In many U.S. states and Australia, mandated reporters are professionals who, in the ordinary course of their work and because they have regular contact with children, disabled persons, senior citizens, or other identified vulnerable populations, are required to report (or cause a report to be made) whenever financial, physical, sexual or other types of abuse has been observed or is suspected, or when there is evidence of neglect, knowledge of an incident, or an imminent risk of serious harm. For example, in South Australia, a school teacher must report a child attending school seeming malnourished or presenting with bruising, complaining of neglect or otherwise demonstrating neglect or abuse at home, to child welfare authorities.

In many states, all citizens are considered mandated reporters.[citation needed] These professionals can be held liable by both the civil and criminal legal systems for intentionally failing to make a report but their name can also be said unidentified. Mandated reporters also include persons who have assumed full or intermittent responsibility for the care or custody of a child, dependent adult, or elder, whether or not they are compensated for their services. RAINN maintains a database of mandatory reporting regulations regarding children and the elderly by state, including who is required to report, standards of knowledge, definitions of a victim, to whom the report must be made, information required in the report, and regulations regarding timing and other procedures
Abuse occurs where a victim has suffered physical injury inflicted other than by accidental means, has injuries, or is in a condition resulting from mistreatment, such as malnutrition, sexual molestation or exploitation, deprivation of necessities, emotional abuse or cruelty.

Neglect may be defined as abandonment, denial of proper care and attention physically, emotionally, or morally, or living under conditions, circumstances or associations injurious to well-being.

Typically, minimum requirements for what must be reported include:

A description of how the reporter learned of the injuries or neglect and of any actions taken to assist
Information on previous injuries, assaults, neglect or financial abuses
The date, time, nature, and extent of the abuse or neglect
The date of the report
The perpetrator's name, address, and relationship to the (possible) victim
The reporter's name, agency, position, address, telephone number, and signature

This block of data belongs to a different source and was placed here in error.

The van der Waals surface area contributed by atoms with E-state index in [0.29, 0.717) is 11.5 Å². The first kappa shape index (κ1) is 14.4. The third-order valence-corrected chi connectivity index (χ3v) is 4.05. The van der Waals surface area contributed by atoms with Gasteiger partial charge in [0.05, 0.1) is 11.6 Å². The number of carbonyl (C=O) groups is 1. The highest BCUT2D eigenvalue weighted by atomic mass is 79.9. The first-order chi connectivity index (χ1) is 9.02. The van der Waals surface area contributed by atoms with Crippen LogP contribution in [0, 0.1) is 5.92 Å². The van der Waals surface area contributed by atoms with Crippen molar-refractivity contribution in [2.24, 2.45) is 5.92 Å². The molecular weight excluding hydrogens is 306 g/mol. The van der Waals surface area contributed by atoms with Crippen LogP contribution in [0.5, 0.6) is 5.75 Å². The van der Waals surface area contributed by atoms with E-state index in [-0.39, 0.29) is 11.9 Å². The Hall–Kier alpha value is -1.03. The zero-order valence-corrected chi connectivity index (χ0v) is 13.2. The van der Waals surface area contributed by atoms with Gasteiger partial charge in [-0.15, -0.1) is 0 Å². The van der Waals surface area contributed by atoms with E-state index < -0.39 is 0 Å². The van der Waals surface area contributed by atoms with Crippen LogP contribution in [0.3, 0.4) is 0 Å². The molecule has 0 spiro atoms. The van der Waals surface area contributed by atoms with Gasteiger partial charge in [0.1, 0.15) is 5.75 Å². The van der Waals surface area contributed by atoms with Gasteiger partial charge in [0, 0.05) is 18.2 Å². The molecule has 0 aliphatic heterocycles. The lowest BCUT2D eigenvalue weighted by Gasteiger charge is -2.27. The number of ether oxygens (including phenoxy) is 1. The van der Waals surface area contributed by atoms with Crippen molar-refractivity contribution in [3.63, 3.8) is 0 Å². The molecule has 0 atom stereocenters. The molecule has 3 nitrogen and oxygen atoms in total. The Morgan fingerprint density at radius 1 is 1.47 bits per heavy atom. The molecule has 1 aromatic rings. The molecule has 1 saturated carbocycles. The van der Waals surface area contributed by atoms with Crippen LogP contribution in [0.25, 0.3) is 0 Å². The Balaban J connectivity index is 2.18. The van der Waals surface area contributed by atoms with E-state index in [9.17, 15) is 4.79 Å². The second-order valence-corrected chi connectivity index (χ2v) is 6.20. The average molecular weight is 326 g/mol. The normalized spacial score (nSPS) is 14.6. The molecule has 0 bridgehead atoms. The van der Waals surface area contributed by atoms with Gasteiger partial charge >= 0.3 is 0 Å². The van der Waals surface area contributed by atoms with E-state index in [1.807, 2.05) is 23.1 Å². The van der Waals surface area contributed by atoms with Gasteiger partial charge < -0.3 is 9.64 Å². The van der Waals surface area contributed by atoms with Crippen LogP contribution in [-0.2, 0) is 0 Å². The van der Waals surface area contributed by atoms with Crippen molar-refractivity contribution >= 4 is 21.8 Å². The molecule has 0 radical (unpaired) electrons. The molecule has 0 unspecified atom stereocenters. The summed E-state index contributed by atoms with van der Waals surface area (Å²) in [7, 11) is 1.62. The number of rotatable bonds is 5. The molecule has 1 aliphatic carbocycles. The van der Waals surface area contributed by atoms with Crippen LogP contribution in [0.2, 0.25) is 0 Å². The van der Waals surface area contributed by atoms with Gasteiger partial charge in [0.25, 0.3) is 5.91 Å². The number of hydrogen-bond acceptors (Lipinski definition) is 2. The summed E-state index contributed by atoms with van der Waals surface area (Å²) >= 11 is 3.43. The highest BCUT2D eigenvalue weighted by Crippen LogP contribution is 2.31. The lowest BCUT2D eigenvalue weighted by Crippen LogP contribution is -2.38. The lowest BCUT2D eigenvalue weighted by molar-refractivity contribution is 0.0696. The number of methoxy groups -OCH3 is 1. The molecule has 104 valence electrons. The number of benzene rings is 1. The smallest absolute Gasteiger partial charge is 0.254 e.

[edit] Abuse or neglect suspected at an institution or facility
Mandated reporters are required to file a report whenever there is reasonable cause to suspect or believe any resident of a care facility has been abused or neglected by a staff member of a public or private institution or facility that provides care. Whenever the results of an investigation leads to the conclusion that there is reasonable cause to believe that that there has been abuse or neglect perpetrated by staff, then the institution, school or facility must provide records concerning the investigation to the appropriate investigating agency and/or to the agency that licensed the facility.

An institution may suspend employee(s) during an investigation, or, at the conclusion of an investigation, may impose penalties in addition to any separate penalties resulting from civil litigation or criminal prosecution. Employers may not discharge, discriminate or retaliate against an employee for making a good faith report or for testifying at an abuse or neglect proceeding.

[edit] Anonymity and immunity
Mandated reporters are usually required to give their name when they make a report, but may request anonymity to protect their privacy. A mandated reporter who knowingly makes a false report will ordinarily have their identity disclosed to the appropriate law enforcement agency, and their identity may be disclosed to the alleged perpetrator of the reported abuse or neglect.

A mandated reporter may be subject to penalties, though immunity from civil or criminal liability is granted to reporters who report in good faith. Immunity is also granted to reporters who, in good faith, have not reported. However, failure to report suspected abuse or neglect could result in fines or other sanctions, such as participation in a training program. Failure to act may result in even stiffer penalties, such as civil litigation or criminal prosecution with the prospect of potential imprisonment.